When he’d first proposed the idea of a Holiday dinner to Kismet, Mal wasn’t surprised to be met with a hefty dose of skepticism from the former human. Still coming to terms with living behind the Veil, Kismet didn’t see the value of embracing the parts of Mortal life Mal was so fascinated by. Maybe because he’d been immersed in that world for all of his conscious time but Mal hadn’t been. The Horsemen might have lived through all of human history, Mal argued, but they didn’t experience life. They lived outside of the human condition, outside of its joy and pain and all of the things that made their eternal charges so intriguing.
Kismet thought he was nuts.
But agreed to help Mal anyway.
It was what Mal loved about him. One of the things, anyway. A willingness to support Mal during some of his more quirky ventures, even if they were sometimes ill-advised. Like climbing under an artificial Christmas tree to look for an outlet to plug the whole damned thing into.
Mal was grateful for Kismet’s arrival in their lives. The tension between the four Horsemen seemed to thicken every day since Mal’s creation. No matter how hard he tried — or worse, how well he succeeded — he was a Pestilence none of them seem to appreciate or want. He questioned everything he did now and sometimes he questioned his existence. The other three seem to always strike a balance between what they needed to do to affect the world and guide humanity towards some kind of enlightenment. All he seemed to do was birth chaos and death.
He was so patient with Mal, so much the older brother and even with the unexpected forged Immortal thrown into the mix, Shi just seemed to roll with things. Yes, he had countless eons of being an Immortal, but he just made it look so damned easy.
Or maybe it was just because War made it feel so damned hard.
“We’ve never done this kind of thing before,” Famine observed. “I’ve gone on a few trick-or-treats during Halloween because that’s just fun but I never thought About the whole dragging a dead tree into the house thing.”
“It’s not really dead. They make it out of this kind of plastic, I guess. They look real — most of them anyway. There was one I really wanted that looked like it was made out of aluminum foil strings but Kismet said he would cut my balls off if I bought it.” Mal shrugged then grinned broadly when the tree lit up, seemingly thousands of tiny white sparkles dancing through its needles.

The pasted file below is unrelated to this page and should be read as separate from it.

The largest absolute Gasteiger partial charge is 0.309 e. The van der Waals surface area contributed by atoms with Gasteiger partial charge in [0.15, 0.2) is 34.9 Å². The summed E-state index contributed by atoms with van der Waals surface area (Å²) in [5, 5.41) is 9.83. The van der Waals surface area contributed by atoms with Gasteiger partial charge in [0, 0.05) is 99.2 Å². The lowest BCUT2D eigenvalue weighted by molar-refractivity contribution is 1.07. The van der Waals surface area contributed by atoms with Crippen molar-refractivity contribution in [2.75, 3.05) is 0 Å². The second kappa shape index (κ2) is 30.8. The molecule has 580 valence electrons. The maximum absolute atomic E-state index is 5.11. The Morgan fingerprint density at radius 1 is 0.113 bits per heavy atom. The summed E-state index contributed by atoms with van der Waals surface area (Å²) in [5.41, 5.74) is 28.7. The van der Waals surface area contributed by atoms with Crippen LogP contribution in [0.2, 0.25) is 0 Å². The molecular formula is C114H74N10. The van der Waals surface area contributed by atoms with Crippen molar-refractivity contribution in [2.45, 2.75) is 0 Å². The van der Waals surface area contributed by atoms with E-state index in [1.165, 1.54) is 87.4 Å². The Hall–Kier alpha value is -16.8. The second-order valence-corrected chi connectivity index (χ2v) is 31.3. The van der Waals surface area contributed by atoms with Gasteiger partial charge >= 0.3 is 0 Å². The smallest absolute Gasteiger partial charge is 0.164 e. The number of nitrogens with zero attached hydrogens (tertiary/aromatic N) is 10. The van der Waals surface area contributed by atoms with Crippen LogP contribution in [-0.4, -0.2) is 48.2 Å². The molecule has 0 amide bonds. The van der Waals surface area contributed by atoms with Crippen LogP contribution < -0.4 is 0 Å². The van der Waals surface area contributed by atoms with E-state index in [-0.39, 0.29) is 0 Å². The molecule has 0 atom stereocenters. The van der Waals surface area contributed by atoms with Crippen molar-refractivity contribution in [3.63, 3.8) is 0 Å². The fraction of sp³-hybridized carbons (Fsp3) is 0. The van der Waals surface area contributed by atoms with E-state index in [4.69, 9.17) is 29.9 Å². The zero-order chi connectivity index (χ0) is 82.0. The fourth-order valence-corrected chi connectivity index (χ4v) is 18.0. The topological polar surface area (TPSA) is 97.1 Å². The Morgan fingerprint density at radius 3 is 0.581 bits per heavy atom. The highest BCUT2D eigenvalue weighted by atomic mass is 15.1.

“Found it,” Kismet called out, muffled from the tree’s branches. “Watch your legs. I’m coming out.”
It looked even better than Mal imagined. Even without the ornaments or whatever else was supposed to hang off the tree’s limbs, it was as magically human and delightful as anything he’d ever seen. Even greater than the huge spectacles humans erected in their cities and towns. Standing alone, reflected in the glass and snugged up against the penthouse wall, the tree shone bright, an intimate treasure Mal could share with the others.
“What the fucking hell is that?” War’s harsh words screeched over the calm Mal found in the lights. “And what the hell is it doing in our house?”
“Christmas tree. You’ve probably seen thousands of them. Losing your mind there, War?” Kismet dusted his hands off on his jeans. His long dark hair obscured most of his pretty face but Mal would have bet everything he had that Kismet’s sensual mouth was curled into a mocking smirk. “Never knew you guys got senile when you got older. Maybe it’s time to put that little pony out to pasture, Shi.”